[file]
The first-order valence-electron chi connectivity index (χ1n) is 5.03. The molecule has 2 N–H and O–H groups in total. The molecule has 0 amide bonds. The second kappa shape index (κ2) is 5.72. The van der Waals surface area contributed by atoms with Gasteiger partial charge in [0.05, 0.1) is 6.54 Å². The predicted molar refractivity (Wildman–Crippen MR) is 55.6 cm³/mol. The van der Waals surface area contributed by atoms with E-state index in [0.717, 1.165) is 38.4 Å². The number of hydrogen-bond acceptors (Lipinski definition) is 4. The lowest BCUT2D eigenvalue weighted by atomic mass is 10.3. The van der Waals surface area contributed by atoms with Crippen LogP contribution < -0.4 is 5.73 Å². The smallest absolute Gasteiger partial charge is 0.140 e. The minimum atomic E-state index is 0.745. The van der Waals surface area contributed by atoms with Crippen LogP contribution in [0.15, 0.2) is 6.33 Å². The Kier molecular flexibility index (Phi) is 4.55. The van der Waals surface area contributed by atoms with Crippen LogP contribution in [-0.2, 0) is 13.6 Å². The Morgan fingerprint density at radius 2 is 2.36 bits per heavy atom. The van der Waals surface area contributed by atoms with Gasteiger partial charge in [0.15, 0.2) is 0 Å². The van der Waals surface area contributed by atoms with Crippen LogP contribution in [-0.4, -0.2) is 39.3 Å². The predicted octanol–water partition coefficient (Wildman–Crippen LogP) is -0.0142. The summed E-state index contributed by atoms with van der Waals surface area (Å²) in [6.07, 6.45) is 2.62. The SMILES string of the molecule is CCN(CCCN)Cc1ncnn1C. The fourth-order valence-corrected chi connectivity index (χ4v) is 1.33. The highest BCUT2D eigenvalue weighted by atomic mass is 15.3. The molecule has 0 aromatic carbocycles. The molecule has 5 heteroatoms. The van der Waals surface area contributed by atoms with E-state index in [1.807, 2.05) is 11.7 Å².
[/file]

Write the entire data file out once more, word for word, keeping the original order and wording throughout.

The first-order valence-electron chi connectivity index (χ1n) is 5.03. The molecule has 2 N–H and O–H groups in total. The molecule has 0 amide bonds. The second kappa shape index (κ2) is 5.72. The van der Waals surface area contributed by atoms with Gasteiger partial charge in [0.05, 0.1) is 6.54 Å². The predicted molar refractivity (Wildman–Crippen MR) is 55.6 cm³/mol. The van der Waals surface area contributed by atoms with E-state index in [0.717, 1.165) is 38.4 Å². The number of hydrogen-bond acceptors (Lipinski definition) is 4. The lowest BCUT2D eigenvalue weighted by atomic mass is 10.3. The van der Waals surface area contributed by atoms with Crippen LogP contribution < -0.4 is 5.73 Å². The smallest absolute Gasteiger partial charge is 0.140 e. The minimum atomic E-state index is 0.745. The van der Waals surface area contributed by atoms with Crippen LogP contribution in [0.15, 0.2) is 6.33 Å². The Kier molecular flexibility index (Phi) is 4.55. The van der Waals surface area contributed by atoms with Crippen LogP contribution in [-0.2, 0) is 13.6 Å². The Morgan fingerprint density at radius 2 is 2.36 bits per heavy atom. The van der Waals surface area contributed by atoms with Gasteiger partial charge in [0.15, 0.2) is 0 Å². The van der Waals surface area contributed by atoms with Crippen LogP contribution in [-0.4, -0.2) is 39.3 Å². The predicted octanol–water partition coefficient (Wildman–Crippen LogP) is -0.0142. The summed E-state index contributed by atoms with van der Waals surface area (Å²) in [6.07, 6.45) is 2.62. The SMILES string of the molecule is CCN(CCCN)Cc1ncnn1C. The fourth-order valence-corrected chi connectivity index (χ4v) is 1.33. The highest BCUT2D eigenvalue weighted by atomic mass is 15.3. The molecule has 0 aromatic carbocycles. The molecule has 5 heteroatoms. The van der Waals surface area contributed by atoms with E-state index in [1.807, 2.05) is 11.7 Å².